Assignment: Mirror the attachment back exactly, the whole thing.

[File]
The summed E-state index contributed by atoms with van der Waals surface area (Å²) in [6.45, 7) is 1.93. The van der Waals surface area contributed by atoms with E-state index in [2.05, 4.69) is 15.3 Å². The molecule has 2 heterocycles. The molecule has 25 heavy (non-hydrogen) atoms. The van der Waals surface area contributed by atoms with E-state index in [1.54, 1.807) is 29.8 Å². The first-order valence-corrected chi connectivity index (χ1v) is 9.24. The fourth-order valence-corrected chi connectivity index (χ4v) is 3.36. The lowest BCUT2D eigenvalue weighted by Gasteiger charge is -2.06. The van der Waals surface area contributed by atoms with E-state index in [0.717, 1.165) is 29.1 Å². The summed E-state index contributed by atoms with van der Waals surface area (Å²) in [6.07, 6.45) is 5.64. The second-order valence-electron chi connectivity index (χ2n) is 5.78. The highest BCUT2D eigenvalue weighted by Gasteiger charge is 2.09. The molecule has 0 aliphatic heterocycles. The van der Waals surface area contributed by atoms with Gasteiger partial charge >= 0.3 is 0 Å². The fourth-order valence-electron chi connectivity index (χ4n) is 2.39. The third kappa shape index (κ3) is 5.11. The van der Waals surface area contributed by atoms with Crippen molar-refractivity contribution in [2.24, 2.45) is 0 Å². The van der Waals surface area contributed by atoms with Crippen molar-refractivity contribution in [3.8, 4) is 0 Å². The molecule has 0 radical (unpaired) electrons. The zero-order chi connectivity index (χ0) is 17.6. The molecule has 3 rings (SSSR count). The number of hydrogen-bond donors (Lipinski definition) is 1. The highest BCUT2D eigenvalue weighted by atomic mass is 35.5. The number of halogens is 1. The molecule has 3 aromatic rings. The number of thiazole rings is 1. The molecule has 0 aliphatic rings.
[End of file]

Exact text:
The summed E-state index contributed by atoms with van der Waals surface area (Å²) in [6.45, 7) is 1.93. The van der Waals surface area contributed by atoms with E-state index in [2.05, 4.69) is 15.3 Å². The molecule has 2 heterocycles. The molecule has 25 heavy (non-hydrogen) atoms. The van der Waals surface area contributed by atoms with E-state index in [1.54, 1.807) is 29.8 Å². The first-order valence-corrected chi connectivity index (χ1v) is 9.24. The fourth-order valence-corrected chi connectivity index (χ4v) is 3.36. The lowest BCUT2D eigenvalue weighted by Gasteiger charge is -2.06. The van der Waals surface area contributed by atoms with E-state index in [0.717, 1.165) is 29.1 Å². The summed E-state index contributed by atoms with van der Waals surface area (Å²) in [6.07, 6.45) is 5.64. The second-order valence-electron chi connectivity index (χ2n) is 5.78. The highest BCUT2D eigenvalue weighted by Gasteiger charge is 2.09. The molecule has 0 aliphatic heterocycles. The van der Waals surface area contributed by atoms with Gasteiger partial charge >= 0.3 is 0 Å². The fourth-order valence-electron chi connectivity index (χ4n) is 2.39. The third kappa shape index (κ3) is 5.11. The van der Waals surface area contributed by atoms with Crippen molar-refractivity contribution in [2.24, 2.45) is 0 Å². The van der Waals surface area contributed by atoms with Crippen molar-refractivity contribution in [3.8, 4) is 0 Å². The molecule has 0 radical (unpaired) electrons. The zero-order chi connectivity index (χ0) is 17.6. The molecule has 3 rings (SSSR count). The number of hydrogen-bond donors (Lipinski definition) is 1. The highest BCUT2D eigenvalue weighted by atomic mass is 35.5. The number of halogens is 1. The molecule has 3 aromatic rings. The number of thiazole rings is 1. The molecule has 0 aliphatic rings.